Social Behavior of Captive Black-Tailed Prairie Dogs (Mammalia, Rodentia) with Changing Numbers of Observers

A. Eltorai 1  and R. Sussman 1
  • 1 Department of Anthropology, Washington University, Campus Box 1114, One Brookings Drive, Str. Louis, MO, USA 63130

Social Behavior of Captive Black-Tailed Prairie Dogs (Mammalia, Rodentia) with Changing Numbers of Observers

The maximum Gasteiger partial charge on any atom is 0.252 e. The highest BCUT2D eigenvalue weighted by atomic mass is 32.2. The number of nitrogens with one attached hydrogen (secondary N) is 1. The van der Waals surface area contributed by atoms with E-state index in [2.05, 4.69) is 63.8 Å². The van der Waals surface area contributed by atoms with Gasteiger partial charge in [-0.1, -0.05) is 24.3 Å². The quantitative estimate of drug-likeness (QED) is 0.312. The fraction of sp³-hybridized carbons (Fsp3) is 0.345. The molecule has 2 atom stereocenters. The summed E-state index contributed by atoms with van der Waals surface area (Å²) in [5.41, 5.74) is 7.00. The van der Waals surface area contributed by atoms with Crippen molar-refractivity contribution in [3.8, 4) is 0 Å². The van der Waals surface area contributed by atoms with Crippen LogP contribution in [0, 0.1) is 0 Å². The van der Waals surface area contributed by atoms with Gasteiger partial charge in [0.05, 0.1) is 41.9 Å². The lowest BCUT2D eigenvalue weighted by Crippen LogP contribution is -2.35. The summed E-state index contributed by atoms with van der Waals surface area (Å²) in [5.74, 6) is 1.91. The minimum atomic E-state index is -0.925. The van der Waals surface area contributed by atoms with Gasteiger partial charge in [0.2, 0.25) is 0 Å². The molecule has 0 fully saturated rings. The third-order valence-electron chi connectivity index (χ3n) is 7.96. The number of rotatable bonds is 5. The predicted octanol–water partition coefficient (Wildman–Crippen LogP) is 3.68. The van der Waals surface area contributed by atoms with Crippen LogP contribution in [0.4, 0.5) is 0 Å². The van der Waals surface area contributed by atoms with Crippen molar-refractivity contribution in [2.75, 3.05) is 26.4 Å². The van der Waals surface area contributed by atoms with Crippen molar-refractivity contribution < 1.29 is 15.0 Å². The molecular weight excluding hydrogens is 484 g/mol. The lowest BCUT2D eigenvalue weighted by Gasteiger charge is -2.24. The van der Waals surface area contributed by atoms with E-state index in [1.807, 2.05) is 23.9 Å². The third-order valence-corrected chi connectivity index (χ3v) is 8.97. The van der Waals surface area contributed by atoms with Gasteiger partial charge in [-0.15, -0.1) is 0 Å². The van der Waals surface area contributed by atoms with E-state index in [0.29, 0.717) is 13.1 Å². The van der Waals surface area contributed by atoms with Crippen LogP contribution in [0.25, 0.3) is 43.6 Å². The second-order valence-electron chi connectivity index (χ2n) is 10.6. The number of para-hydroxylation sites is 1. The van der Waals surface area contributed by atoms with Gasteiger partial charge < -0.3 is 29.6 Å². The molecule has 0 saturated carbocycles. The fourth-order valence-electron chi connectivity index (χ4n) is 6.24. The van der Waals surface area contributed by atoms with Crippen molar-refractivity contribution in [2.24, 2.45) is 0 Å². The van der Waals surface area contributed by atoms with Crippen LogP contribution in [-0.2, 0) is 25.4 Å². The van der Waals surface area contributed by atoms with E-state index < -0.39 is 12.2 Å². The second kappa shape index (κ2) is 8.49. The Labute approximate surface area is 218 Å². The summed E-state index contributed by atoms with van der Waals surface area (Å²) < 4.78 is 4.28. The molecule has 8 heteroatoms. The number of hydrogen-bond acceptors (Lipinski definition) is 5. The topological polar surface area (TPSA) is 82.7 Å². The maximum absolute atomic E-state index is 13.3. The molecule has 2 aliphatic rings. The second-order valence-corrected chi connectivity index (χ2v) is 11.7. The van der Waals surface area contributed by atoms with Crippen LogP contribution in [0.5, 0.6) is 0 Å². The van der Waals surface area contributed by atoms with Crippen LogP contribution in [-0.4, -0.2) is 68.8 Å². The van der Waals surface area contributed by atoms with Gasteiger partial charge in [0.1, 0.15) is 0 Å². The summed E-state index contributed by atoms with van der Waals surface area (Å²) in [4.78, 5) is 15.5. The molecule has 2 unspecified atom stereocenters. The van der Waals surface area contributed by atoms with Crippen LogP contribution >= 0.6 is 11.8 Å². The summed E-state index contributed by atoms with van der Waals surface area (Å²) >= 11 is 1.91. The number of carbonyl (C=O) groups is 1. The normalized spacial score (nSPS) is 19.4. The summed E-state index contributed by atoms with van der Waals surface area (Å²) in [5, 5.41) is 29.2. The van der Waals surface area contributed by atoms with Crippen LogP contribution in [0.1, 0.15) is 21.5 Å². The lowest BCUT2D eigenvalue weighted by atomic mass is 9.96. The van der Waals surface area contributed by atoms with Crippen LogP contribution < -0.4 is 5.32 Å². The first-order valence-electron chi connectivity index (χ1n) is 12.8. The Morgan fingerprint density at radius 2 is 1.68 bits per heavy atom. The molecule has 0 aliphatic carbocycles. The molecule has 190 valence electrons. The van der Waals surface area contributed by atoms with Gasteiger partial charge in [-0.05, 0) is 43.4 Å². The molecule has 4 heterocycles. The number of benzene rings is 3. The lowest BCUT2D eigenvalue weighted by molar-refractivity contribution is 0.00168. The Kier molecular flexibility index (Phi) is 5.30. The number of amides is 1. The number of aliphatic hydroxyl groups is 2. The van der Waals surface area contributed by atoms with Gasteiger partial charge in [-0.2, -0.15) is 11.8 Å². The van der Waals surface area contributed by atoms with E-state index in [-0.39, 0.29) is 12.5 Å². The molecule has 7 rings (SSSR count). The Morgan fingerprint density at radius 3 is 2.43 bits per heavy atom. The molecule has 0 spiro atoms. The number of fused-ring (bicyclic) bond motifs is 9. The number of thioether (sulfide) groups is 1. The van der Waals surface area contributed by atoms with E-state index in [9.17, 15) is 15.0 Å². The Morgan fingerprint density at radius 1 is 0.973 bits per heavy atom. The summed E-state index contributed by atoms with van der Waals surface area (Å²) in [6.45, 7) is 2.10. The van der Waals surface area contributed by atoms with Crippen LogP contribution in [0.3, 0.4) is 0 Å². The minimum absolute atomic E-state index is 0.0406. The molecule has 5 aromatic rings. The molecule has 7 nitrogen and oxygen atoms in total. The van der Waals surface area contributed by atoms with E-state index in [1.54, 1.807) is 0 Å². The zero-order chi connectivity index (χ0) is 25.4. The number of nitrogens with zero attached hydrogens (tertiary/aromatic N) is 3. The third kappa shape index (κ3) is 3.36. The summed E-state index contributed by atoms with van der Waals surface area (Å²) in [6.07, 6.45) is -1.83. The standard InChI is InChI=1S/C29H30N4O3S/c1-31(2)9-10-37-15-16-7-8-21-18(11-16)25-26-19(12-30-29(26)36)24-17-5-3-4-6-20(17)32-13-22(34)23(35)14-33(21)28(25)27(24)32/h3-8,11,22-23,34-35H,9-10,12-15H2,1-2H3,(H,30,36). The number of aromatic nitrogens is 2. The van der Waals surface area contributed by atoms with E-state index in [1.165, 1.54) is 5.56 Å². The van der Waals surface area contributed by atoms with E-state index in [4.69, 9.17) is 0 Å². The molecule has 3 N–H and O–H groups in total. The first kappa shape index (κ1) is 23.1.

Black-tailed prairie dogs Cynomys ludovicianus (Ord, 1815) are diurnal rodents that live in intricate cities. Their social complexity rivals that of some primates, and, in some respects, resembles the behavior of humans. Due to the rich variety of readily-observable, sophisticated behaviors such as coloniality, infanticide, anti-predator behaviors, "kin recognition", cooperation, conflict, and reproductive success, the black-tailed prairie dog is a wonderful model species for the study of behavior. Using a captive population, we were able to quantify the effects of observation on key social behaviors.

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